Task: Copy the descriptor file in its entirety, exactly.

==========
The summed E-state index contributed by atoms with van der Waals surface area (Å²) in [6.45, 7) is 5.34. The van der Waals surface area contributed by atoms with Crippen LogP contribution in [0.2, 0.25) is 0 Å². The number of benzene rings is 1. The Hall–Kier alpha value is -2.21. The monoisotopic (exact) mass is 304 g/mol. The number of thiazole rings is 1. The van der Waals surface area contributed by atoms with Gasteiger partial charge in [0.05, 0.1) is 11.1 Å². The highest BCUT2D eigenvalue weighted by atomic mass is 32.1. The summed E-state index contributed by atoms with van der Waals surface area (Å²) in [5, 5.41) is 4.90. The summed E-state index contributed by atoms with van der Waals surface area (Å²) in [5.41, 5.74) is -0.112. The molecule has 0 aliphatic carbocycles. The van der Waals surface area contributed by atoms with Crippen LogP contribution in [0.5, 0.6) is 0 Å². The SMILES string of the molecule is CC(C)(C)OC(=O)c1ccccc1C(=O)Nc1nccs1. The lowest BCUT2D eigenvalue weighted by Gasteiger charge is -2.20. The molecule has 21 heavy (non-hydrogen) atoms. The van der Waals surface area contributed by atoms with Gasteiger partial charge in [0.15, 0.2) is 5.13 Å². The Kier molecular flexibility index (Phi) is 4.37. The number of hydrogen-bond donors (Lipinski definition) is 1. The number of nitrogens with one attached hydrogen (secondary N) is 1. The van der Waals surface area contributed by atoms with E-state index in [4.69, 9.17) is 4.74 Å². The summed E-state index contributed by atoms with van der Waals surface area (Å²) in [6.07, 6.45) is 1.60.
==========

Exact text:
The summed E-state index contributed by atoms with van der Waals surface area (Å²) in [6.45, 7) is 5.34. The van der Waals surface area contributed by atoms with Crippen LogP contribution in [0.2, 0.25) is 0 Å². The number of benzene rings is 1. The Hall–Kier alpha value is -2.21. The monoisotopic (exact) mass is 304 g/mol. The number of thiazole rings is 1. The van der Waals surface area contributed by atoms with Gasteiger partial charge in [0.05, 0.1) is 11.1 Å². The highest BCUT2D eigenvalue weighted by atomic mass is 32.1. The summed E-state index contributed by atoms with van der Waals surface area (Å²) in [5, 5.41) is 4.90. The summed E-state index contributed by atoms with van der Waals surface area (Å²) in [5.41, 5.74) is -0.112. The molecule has 0 aliphatic carbocycles. The van der Waals surface area contributed by atoms with Crippen LogP contribution in [0.5, 0.6) is 0 Å². The SMILES string of the molecule is CC(C)(C)OC(=O)c1ccccc1C(=O)Nc1nccs1. The lowest BCUT2D eigenvalue weighted by Gasteiger charge is -2.20. The molecule has 21 heavy (non-hydrogen) atoms. The van der Waals surface area contributed by atoms with Gasteiger partial charge in [0.15, 0.2) is 5.13 Å². The Kier molecular flexibility index (Phi) is 4.37. The number of hydrogen-bond donors (Lipinski definition) is 1. The number of nitrogens with one attached hydrogen (secondary N) is 1. The van der Waals surface area contributed by atoms with E-state index in [4.69, 9.17) is 4.74 Å². The summed E-state index contributed by atoms with van der Waals surface area (Å²) in [6.07, 6.45) is 1.60.